The spread at Nato Gallery's grand opening. Photo: Alex Springer
The concept of a “pop-up dinner” has provided both chefs and diners with a unique opportunity to socialize, network and enjoy food that varies wildly from one event to the next. Typically, these dinners and their destinations change based on venue availability and seasonal cuisine. They are not overly publicized; usually gaining buzz based on word of mouth. An evening spent at one of these dinners is completely distinctive, and repeat diners rarely enjoy the same meal twice. Since April, Salt Lake City has been host to several of these pop-up dinners, thanks to an organization called SLC POP, which has been under the dutiful watch of chefs Katie Weinner and Mike Burtis. After hosting pop-up dinners all over Utah, they have finally found a place to settle down. They’ve refocused their gastronomical talents on Nata Gallery, a venue dedicated to celebrating the visual and culinary arts. With the opening of Nata Gallery, the two chefs still have the opportunity to craft unique meals without having to do as much of the legwork as serving pop-up dinners requires. The chefs are hoping to use Nata Gallery as a place to continue hosting exclusive and intimate dinner parties while promoting the work of local visual artists.
Currently, the gallery features paintings by Andy Joy Chase, a local artist who specializes in surreal interpretations of Western Americana. Her work was an appropriate complement to Weinner’s and Burtis’s own culinary style, which is a creative attempt to replicate nature with their food. For example, their eggless red wine meringues and hard cider gummes were skewered by toothpicks that jutted up from small wooden logs, evoking the image of tiny mushrooms sprouting through the tree bark. Accompanying these homemade sweets were plates of crudite and charcuterie, complete with some delicious smoked cheese and sinus-clearing homemade mustard. There were also trays of phyllo cups filled with triple cream brie, caramelized onions and currant jam along with fluted glasses of mulled apple cider. While guests grazed at the buffet table, Weinner and her staff circulated with shot glasses full of Sri Lankan curried potatoes and tender elk rendang over jasmine rice—each of which provided a nice, spicy contrast to the chilled small bites. One of the highlights of the evening was the creamy zabaglione over pineapple confit topped with honeycomb—it was like a velvety cloud, with the sweet crunchiness of the honeycomb to provide a tasty foil to its smoothness.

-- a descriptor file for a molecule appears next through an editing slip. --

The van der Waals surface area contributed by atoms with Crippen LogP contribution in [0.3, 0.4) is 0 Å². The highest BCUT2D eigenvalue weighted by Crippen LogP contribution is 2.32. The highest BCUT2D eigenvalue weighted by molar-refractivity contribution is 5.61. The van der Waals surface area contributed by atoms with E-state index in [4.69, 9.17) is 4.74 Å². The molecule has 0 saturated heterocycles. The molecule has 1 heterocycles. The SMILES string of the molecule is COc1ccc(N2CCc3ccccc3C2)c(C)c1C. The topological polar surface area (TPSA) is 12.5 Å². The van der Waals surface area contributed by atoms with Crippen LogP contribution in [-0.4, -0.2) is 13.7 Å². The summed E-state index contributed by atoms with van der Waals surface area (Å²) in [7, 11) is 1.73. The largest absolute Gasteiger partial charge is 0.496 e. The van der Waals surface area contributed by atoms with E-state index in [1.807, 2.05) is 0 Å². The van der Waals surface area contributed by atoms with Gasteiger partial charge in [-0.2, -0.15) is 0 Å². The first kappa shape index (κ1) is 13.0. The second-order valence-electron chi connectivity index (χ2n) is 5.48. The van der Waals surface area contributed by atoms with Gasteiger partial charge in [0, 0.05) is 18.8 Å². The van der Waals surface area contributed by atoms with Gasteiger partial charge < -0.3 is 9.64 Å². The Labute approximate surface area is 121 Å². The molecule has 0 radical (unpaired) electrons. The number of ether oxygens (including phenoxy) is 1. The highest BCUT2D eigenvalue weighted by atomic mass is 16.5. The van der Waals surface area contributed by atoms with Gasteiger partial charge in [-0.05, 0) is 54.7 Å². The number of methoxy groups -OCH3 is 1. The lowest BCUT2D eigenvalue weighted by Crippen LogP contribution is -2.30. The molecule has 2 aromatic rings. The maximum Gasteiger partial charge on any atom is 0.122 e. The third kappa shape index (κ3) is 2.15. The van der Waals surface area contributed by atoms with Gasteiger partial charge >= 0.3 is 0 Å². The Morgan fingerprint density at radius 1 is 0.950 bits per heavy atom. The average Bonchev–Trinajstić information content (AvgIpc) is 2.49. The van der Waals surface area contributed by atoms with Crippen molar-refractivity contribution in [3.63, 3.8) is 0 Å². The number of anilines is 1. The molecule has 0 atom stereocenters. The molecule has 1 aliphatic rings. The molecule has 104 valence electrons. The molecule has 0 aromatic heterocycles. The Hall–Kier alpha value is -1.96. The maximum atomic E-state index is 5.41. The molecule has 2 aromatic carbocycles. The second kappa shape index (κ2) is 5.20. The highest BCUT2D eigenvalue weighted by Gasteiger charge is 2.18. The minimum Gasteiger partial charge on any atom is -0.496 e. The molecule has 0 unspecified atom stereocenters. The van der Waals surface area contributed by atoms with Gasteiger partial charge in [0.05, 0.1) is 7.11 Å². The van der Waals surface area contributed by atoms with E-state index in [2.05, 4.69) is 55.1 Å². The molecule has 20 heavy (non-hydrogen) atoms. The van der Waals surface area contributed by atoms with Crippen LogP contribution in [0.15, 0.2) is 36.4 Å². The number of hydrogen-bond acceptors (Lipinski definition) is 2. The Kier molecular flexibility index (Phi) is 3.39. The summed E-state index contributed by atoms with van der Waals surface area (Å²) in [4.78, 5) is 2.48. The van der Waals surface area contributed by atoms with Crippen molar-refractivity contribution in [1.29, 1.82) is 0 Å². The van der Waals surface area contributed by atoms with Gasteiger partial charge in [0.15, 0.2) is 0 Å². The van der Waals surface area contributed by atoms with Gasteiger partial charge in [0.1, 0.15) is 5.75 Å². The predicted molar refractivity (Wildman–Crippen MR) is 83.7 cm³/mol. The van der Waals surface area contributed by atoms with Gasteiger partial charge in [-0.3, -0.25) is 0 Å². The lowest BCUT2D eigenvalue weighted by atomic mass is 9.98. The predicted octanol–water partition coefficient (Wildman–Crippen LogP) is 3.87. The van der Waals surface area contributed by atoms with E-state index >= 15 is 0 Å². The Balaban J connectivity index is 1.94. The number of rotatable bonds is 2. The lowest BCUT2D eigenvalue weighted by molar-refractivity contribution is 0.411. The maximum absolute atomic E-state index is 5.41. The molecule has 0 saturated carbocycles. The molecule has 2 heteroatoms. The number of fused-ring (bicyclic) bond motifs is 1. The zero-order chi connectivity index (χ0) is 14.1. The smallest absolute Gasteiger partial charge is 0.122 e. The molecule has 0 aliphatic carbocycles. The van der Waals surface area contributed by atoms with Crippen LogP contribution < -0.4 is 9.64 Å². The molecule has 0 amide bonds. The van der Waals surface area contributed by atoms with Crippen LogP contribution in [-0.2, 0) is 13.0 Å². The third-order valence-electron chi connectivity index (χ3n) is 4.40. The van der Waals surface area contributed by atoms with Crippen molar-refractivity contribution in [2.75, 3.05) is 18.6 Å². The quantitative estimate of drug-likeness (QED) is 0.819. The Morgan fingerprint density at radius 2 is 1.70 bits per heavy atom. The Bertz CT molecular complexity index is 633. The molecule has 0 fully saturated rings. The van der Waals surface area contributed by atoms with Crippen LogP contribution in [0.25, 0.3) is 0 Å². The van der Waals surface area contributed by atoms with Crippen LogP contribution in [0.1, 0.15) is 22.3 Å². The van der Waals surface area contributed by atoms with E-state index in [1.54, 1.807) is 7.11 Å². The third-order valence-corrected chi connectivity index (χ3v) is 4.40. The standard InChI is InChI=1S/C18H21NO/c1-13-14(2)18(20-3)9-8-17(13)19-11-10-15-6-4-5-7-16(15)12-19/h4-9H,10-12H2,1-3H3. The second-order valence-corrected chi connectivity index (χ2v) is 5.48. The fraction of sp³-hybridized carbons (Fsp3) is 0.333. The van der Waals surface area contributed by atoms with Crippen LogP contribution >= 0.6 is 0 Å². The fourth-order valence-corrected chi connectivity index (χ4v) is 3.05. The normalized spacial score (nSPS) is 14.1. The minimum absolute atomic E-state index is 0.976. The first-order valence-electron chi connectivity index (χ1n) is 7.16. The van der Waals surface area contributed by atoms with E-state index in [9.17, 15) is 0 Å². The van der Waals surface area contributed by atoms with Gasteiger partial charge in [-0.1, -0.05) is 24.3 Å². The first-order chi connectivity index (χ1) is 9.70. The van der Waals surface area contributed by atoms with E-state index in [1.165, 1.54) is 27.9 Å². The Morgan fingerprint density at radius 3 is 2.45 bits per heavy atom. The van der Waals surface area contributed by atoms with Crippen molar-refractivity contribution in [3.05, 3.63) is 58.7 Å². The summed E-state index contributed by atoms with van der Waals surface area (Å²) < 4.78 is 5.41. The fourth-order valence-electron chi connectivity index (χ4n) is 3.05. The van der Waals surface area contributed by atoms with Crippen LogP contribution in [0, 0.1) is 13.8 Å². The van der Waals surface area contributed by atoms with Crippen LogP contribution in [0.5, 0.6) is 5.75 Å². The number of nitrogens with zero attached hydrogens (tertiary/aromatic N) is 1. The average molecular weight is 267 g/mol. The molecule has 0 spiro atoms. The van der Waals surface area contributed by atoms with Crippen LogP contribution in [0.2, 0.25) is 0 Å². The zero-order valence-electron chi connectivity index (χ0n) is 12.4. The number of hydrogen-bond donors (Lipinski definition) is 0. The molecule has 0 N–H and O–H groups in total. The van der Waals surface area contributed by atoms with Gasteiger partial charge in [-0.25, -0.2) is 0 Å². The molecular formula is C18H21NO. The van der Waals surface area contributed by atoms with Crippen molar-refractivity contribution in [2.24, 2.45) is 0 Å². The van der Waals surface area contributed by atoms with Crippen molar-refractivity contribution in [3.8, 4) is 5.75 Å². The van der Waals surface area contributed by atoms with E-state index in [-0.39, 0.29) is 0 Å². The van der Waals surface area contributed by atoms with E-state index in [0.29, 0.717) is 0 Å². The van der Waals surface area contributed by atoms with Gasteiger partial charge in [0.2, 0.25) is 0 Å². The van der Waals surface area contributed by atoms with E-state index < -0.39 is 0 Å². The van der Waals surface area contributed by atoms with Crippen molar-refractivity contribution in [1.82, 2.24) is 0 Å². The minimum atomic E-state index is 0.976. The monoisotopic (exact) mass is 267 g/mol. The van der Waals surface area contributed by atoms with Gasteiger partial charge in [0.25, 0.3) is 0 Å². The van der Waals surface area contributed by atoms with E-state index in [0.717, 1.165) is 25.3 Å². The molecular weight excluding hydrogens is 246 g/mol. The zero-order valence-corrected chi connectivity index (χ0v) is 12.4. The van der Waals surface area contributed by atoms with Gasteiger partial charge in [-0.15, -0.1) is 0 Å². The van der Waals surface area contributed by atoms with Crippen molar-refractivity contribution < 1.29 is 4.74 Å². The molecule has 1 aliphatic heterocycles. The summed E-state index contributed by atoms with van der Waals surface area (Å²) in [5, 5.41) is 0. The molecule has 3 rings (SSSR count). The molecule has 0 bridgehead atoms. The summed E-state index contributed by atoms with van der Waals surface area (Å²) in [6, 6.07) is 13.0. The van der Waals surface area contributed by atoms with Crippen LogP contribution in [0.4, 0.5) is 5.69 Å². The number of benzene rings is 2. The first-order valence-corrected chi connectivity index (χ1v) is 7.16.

In order to celebrate having a place to call their own, Weinner and Burtis will be hosting small dinners that will accommodate around twelve hungry Utahans each weekend this month. Future events can be monitored by keeping in touch with either SLC POP or Nata Gallery via Facebook, signing up for their mailing list or by shooting them an email: firstname.lastname@example.org. One quick disclaimer to diners that are faint of heart: Weinner has been known to track down exotic proteins like alligator and kangaroo from Nicholas and Co. to enhance their already eclectic menu. If this is something that excites your inner foodie, or if you’re simply in the mood for something new, check out Nata Gallery and be prepared to expect the unexpected.